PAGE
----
AdHitz Beer Money

Tuesday, August 8, 2017

Fun! With Questionable Testimonials

    Hello and welcome to the inaugural installment of, Fun! With Questionable Testimonials.  A recurring segment where I call out blatantly fake, disingenuous or clearly-outsourced-to-a-late-90s-Chatbot testimonials featured on websites throughout the web.  I rarely pay too much attention to testimonials but, on a fairly regular basis, I'll happen to glance upon a site with testimonials so dubious that I end up wasting time wondering who the site owners, that place these testimonials on their sites, think they're fooling.  My main problem are the completely fictional testimonials that I see, but I'll occasionally see real testimonials from real people so blatantly misleading that they need to be taken to task for it.

Here is an excellent example of an accurate and completely genuine, unbiased testimonial from the FreeCashStreams Facebook page.

    Now don't get me wrong I have no problem with testimonials, I get what a powerful marketing tool they can be.  I don't even have a problem with "phoned in" testimonials that people give as a favor or for a paycheck or due to blackmail.  Fun! With Questionable Testimonials is for testimonials that are abnormally bad, the ones so bad that they manage to fight their way through my general lack of interest in testimonials as a whole and force me to notice them.

From now on, using the word "awesome" in a testimonial will be recognized as code indicating that your testimonial was provided while being held at gun point.

    What better site to feature than the one whose fake testimonials stained my computer screen and encouraged me to start this series?  I'll just let these testimonials from speak for themselves.....

    The woman's picture in the middle (Lois Clark) was what initially captured my attention and I don't think there is any mystery as to why.  Her undeniable beauty commands attention.

I'm not sure why, but you just don't strike me as a 'Lois'

    After a closer look at this group of customers I could see some noticeable problems.  We have testimonials from Lawrence Lane, proud owner of "Lawrence's Online Giftsr", Marian Dixon, who was so satisfied with the services rendered by GotHits that she underwent plastic surgery, changed careers and started a new life all so that she could submit a second testimonial, which she accidently submitted under her original name out of habit and Lois Clark who I wouldn't be surprised lists her current address as 123 Kent Lane, Metropolis, USA 55555.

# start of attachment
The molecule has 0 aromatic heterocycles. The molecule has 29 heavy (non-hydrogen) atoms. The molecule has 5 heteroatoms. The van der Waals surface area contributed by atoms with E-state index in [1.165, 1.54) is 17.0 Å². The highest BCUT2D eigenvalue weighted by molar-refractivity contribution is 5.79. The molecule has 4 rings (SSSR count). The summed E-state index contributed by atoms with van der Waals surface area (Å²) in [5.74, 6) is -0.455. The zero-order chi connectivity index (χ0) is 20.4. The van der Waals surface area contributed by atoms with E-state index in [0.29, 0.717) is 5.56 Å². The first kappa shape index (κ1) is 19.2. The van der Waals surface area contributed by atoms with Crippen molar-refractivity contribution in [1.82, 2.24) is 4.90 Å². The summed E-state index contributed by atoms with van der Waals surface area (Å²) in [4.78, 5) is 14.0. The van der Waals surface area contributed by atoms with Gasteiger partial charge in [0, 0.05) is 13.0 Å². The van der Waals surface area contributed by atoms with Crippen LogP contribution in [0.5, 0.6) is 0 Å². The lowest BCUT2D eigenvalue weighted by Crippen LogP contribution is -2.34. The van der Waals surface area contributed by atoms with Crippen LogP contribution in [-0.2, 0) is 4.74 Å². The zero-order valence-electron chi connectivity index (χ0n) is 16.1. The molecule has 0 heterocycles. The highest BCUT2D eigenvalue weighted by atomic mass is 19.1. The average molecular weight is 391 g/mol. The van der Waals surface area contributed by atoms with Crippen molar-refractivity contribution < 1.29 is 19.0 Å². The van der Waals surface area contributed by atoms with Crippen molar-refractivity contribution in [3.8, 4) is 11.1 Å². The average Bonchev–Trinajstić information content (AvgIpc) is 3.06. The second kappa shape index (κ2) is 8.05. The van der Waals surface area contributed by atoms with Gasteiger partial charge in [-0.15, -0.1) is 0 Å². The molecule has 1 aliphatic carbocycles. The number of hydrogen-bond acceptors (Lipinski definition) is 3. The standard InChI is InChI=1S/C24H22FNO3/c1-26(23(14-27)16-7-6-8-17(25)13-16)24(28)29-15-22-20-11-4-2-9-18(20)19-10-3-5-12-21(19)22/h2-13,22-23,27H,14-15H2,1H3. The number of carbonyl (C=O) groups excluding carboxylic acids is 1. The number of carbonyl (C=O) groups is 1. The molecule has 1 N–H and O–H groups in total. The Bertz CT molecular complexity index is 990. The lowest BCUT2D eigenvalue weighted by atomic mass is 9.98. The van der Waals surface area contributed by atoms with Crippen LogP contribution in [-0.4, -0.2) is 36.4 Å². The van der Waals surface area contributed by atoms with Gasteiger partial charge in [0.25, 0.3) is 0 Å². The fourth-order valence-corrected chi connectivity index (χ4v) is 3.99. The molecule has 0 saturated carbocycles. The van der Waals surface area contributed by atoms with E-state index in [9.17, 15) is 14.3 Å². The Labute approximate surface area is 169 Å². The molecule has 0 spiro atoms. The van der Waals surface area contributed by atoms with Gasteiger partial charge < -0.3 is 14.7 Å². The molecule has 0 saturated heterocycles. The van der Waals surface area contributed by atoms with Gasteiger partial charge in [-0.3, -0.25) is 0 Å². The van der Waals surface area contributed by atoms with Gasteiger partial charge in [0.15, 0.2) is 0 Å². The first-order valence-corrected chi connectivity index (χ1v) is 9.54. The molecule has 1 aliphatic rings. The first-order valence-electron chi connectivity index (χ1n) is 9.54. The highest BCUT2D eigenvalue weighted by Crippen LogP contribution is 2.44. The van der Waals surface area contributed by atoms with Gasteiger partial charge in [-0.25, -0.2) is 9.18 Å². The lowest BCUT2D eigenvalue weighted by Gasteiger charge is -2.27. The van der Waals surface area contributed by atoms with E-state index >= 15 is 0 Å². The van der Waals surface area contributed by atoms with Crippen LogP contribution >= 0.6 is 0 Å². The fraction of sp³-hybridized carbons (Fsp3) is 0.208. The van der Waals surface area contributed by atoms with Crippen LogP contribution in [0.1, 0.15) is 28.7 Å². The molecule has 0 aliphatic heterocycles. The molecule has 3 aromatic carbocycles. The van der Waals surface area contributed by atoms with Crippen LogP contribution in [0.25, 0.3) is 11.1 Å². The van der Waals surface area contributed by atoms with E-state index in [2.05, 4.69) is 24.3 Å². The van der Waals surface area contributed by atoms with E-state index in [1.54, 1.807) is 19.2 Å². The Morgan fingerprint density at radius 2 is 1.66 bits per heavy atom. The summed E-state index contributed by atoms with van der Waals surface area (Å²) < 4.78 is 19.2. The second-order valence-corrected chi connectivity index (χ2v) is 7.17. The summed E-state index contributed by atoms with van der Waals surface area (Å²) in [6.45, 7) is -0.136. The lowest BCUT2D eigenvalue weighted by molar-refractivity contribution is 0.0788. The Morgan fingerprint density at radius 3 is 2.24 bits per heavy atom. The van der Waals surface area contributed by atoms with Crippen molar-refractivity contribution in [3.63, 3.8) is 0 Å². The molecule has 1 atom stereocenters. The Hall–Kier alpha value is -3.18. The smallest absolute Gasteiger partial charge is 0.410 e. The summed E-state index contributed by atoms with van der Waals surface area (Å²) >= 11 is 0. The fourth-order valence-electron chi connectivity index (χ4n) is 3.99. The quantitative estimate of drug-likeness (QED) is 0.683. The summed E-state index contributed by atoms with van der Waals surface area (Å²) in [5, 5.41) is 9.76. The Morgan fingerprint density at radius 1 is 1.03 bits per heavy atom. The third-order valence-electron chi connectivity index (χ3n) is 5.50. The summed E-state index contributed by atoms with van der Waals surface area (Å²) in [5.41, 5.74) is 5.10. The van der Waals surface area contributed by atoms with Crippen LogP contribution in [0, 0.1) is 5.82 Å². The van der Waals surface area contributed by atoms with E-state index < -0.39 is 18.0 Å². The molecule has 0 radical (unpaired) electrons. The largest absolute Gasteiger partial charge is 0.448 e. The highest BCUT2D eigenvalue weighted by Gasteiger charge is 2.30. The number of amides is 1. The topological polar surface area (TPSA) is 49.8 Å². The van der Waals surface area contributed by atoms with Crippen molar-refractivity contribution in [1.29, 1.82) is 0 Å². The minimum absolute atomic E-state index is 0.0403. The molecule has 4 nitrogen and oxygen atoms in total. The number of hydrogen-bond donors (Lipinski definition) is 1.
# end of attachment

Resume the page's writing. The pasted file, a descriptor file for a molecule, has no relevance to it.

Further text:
Her workplace rival, Luth Lexor

    What was the point of including this nonsense on the site?  These people and their statements are so clearly fake that one of these testimonials may as well say:

"My blog always had a moderate amount of traffic but little to no engagement.  After analyzing my site's traffic I found that my site was most popular with trafficbots.  Upon learning this I decided to purchase traffic to my site but after countless hours of searching I could only find sites selling real human visitors.  Finally I found and couldn't be happier.  Not only did GotHits deliver the unthinking, unseeing traffic my site needs, but their high prices helped me get rid of problematic piles of cash that were starting to build up in my home. Thanks GotHits! 11 out of 10 stars."

   Unless the programmer, in a silent act of heroism, convinced the site owners to include the testimonials section as a way of hiding a warning to consumers in plain site, then it's inclusion did more harm than good.  If you look at their site, the people behind GotHits spent time and money to give the superficial appearance of a functioning site, but that's just it, it's only superficial.  If, say, a ridiculous fake customer section that in no way facilitates a sale, draws attention to itself and makes people notice how little time you actually put into your site , why would you include it?  If you're going to scam me and use made up customer statements as a way to add realism, you'd better at least try putting some thought behind it, otherwise you're just insulting me and wasting both of our time.  When I feel like getting scammed I'll find someone who actually takes pride in what they do.

    I actually tried looking into the people that gave the testimonials on the off chance they were real people, as I didn't want to make fun of them in an article if they were, and saw that the site provides their social media links!  Unfortunately each and every social media button just leads back to the main GotHits site(and here I was hoping to ask Lois Clark out on a date). Pretty much every link (aside from the ones where you pay them money) link back to their main page, however, through some quality investigative research I found this....

They're even fluent in template placeholder speak

    WTF?!? You couldn't even be bothered to find original pictures for your made up satisfied customers? They just used the people that came with their Wordpress theme.  That's like buying a new frame for a family portrait but then hanging up the picture of the fake family that came with the frame instead.  What's even weirder is that in the WordPress theme template,  these people are normally found in the "Meet the Team" section which means GotHits went through the trouble of moving the pictures over to the testimonials section and writing up fake testimonials for them, but couldn't be bothered to change their names or profile pictures.
    I don't know if this site is a scam or not but they have a lot of explaining to do if they aren't, at the very least I'd be skeptical of the quality of their traffic.  So congrats GotHits, your testimonials were so questionable that they made me look at what you were offering and convinced me to stay away, which most people will recognize as the opposite of what testimonials are supposed to accomplish.